- The Washington Times - Saturday, May 17, 2003


By Anthony Hecht.

Johns Hopkins University Press, $24.95, 304 pages


Anthony Hecht, one of the very few finest poets of the past 50 years, is also one of the most learned, wide-ranging, perceptive, and engaging critics. Now 80, he has gathered in this new collection, “Melodies Unheard,” 18 essays, most of them done in the past five years in response to invitations and assignments of various kinds, from centenary observances to pieces for The New York Review of Books.

As to his subtitle, he remarks in his Introduction, “What, I have asked myself, is the critic trying to do? And there are plenty of answers. But perhaps we might begin with the urge governing Poe’s Auguste Dupin: to solve a mystery. Not infrequently this means discovering that there was a mystery to be solved in the first place, because no one had noticed any need for scrutiny.”

Though he does not say so explicitly, Mr. Hecht appears also to be concerned with “mystery” in the sense of skill, craft, or art; this older usage appeared often in the indentures of apprentices, bound for a period to learn the mysteries of , say, tailoring. Near the end of his Introduction, he says, “No poet examines someone else’s poem, especially a major poem or a large body of poetry, without hoping to learn something from such scrutiny; and, moreover, to learn something he can put to his own personal use.”

It is an inspiring and humbling object lesson for any serious reader to behold the thoroughness with which Mr. Hecht opens his powers of perception to the variety of texts he encountered in the course of writing these pieces. He has his preferences, to be sure; he understands that meter and rhyme have been integral to poetry for centuries, and that to dispense with them is to incur serious risks. It must be noted, however, that he is no knee-jerk enemy of free verse; one of the best pieces here is a penetrating and highly favorable consideration of Charles Simic, whose unmetrical surrealism Mr. Hecht praises for its resonance and responsibility.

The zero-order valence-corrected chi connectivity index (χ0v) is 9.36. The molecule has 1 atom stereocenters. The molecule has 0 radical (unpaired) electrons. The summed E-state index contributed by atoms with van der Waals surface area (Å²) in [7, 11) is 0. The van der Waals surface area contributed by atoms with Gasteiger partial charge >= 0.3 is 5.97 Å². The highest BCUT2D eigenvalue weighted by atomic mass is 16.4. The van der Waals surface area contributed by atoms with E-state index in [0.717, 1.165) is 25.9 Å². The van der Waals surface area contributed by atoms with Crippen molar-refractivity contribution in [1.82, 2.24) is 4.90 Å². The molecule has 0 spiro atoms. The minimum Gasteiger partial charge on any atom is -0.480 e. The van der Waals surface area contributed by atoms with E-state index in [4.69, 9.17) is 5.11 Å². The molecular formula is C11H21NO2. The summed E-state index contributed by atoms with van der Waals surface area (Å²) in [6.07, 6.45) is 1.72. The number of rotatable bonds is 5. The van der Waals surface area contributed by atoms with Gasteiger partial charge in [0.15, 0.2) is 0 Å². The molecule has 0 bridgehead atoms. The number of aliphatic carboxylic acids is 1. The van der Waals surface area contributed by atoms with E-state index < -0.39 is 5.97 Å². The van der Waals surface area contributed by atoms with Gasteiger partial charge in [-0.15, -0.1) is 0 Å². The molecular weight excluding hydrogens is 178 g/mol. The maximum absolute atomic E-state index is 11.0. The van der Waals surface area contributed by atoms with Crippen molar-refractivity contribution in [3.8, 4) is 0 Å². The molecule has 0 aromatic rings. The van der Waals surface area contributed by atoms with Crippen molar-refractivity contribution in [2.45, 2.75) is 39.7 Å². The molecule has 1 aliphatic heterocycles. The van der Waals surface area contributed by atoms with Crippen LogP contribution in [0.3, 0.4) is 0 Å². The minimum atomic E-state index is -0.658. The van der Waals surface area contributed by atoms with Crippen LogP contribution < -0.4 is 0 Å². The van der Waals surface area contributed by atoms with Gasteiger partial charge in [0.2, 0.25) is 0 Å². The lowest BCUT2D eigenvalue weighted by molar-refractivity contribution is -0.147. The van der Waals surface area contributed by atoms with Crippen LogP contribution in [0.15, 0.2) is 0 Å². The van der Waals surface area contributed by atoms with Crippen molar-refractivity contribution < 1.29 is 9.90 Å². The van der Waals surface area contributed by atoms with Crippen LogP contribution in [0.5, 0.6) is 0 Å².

Collections of separate critical pieces can sometimes seem too miscellaneous, whatever the brilliance or persuasiveness on display in the individual essays. Mr. Hecht has addressed this matter with unusual thoughtfulness and diligence, and the result is a solid book rather than an assemblage of book parts.

First, his Introduction takes up some points not dealt with to his satisfaction in the essays. For example, early in an essay chiefly concerned with the opening of T. S. Eliot’s “The Waste Land,” Mr. Hecht mentions “the bedeviling topic of Eliot’s anti-Semitism, which I must leave for another time.” He makes short work of William Empson’s attempt to make Eliot out as a decent fellow of his time who had no problem with some of his time’s notions, and just slightly longer work of Eliot’s own claim that he was not an anti-Semite and never had been.

Anti-Semitism arises again in a discussion of St. Paul’s Epistle to the Galatians; Mr. Hecht’s treatment of it is notable for its patient use of a remarkable amount of Biblical knowledge, and for its tact with personal reminiscences of direct encounters with wounding prejudice.